5. A European Geopark develops, experiments and enhances methods for preserving the geological heritage.
6. A European Geopark has also to support education on the environment, training and development of scientific research in the various disciplines of the Earth Sciences, enhancement of the natural environment and sustainable development policies.
7. A European Geopark must work within the European Geopark Network to further the network’s construction and cohesion. It must work with local enterprises to promote and support the creation of new by-products linked with the geological heritage in a spirit of complementarity with the other European Geoparks Network members.
More information: European Geoparks Network
Global Geoparks Network
The entire island of Lesvos has joined the Unesco Global Geoparks Network and the European Geoparks Network, extending the boundaries of the existing Petrified Forest Geopark to all over Lesvos. The decision to declare Lesvos as a GEOPARK was ratified during the meeting of the UNESCO Geoparks Office in the framework of the 11th European Geoparks Conference held in the Arouca region of Portugal, from 19 to 21 September 2012.
Geoparks operation and management is characterized by bottom-up approach and networking. Their approach in combining conservation with sustainable development, while involving local communities is becoming increasingly popular.
At present, there are 147 UNESCO Global Geoparks in 41 countries. The Lesvos island UNESCO Global Geopark was successfully revalidated in 2016 for the period 2017-2020.
UNESCO’s work with geoparks began in 2001. In 2004, 17 European geoparks (among them the Lesvos Petrified Forest) and 8 Chinese geoparks came together at UNESCO headquarters in Paris to form the Global Geoparks Network (GGN) where national geological heritage initiatives contribute to and benefit from their membership to a global network of exchange and cooperation.
On 17 November 2015, the 195 Member States of UNESCO ratified the creation of a new International Geosciences and Geoparks Programme and through this the creation of a new label, the UNESCO Global Geoparks, during the 38th General Conference of the Organization. This expresses governmental recognition of the importance of managing outstanding geological sites and landscapes in a holistic manner.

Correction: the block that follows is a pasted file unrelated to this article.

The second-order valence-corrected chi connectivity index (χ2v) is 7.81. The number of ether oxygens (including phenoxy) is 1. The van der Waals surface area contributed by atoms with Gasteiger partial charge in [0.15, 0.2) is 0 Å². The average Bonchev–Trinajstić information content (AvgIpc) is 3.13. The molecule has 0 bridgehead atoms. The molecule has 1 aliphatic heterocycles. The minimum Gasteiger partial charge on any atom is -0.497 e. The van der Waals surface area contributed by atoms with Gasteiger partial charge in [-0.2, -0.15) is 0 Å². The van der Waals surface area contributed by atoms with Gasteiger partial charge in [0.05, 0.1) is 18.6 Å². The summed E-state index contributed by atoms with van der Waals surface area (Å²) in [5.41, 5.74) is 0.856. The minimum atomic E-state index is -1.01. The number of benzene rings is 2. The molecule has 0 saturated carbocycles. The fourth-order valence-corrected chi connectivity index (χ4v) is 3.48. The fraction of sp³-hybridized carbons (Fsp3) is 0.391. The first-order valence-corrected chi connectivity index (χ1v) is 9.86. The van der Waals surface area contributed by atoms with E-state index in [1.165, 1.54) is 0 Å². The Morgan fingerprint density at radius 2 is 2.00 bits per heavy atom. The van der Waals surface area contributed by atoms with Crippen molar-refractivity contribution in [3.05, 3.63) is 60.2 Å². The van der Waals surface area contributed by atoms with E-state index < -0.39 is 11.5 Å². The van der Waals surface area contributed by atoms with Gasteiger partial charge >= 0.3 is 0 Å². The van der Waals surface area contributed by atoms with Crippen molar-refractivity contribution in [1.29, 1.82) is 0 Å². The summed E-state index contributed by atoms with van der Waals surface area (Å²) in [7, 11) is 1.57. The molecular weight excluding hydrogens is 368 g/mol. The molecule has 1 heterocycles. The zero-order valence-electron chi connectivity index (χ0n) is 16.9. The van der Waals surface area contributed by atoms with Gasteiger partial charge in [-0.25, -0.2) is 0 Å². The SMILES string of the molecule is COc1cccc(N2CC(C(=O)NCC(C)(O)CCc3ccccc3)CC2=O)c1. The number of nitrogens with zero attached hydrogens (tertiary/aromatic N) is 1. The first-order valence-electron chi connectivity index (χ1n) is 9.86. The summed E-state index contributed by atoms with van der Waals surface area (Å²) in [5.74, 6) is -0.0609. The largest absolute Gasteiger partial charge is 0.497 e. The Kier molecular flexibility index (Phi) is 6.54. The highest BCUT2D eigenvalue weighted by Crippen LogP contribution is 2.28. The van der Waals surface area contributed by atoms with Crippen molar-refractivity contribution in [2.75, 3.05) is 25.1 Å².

UNESCO supports efforts to establish UNESCO Global Geoparks all around the world, in close collaboration with the Global Geoparks Network.
As UNESCO Global Geoparks can be recognized unified geographical areas where sites and landscapes of international geological significance are managed with a holistic concept of protection, education and sustainable development.
A UNESCO Global Geopark uses its geological heritage, in connection with all other aspects of the area’s natural and cultural heritage, to enhance awareness and understanding of key issues facing society in the context of the dynamic planet we all live on, mitigating the effects of climate change and reducing the impact of natural disasters. By raising awareness of the importance of the area’s geological heritage in history and society today, UNESCO Global Geoparks give local people a sense of pride in their region and strengthen their identification with the area. The creation of innovative local enterprises, new jobs and high quality training courses is stimulated as new sources of revenue are generated through sustainable geotourism, while the geological resources of the area are protected.
A UNESCO Global Geopark has some specific characteristic features:
- It has a management plan, capable of supporting sustainable socio-economic development, most likely based on geotourism.
- Implements and promotes methods for the preservation and promotion of geological heritage and provides opportunities for education in various fields of geosciences as well as in broader environmental issues.
- It operates in collaboration with state authorities, local communities and individuals.
- It is part of a global network that demonstrates and shares best practices for the conservation of the Earth's heritage and integrates it into sustainable development strategies.
- Geoparks are areas in which the Earth's geological heritage is protected and managed sustainably.
UNESCO considers that the success of the civil protection and conservation of the geological-geomorphological heritage can only be achieved through strong local involvement. Thus, proposals for the recognition of geoparks should come from local communities and local authorities only with a strong commitment to the development and implementation of a management plan that will meet the financial needs of the local population while protecting the landscape in which they live. This initiative provides the means for the international recognition of important geological sites.
More information: Global Geoparks Network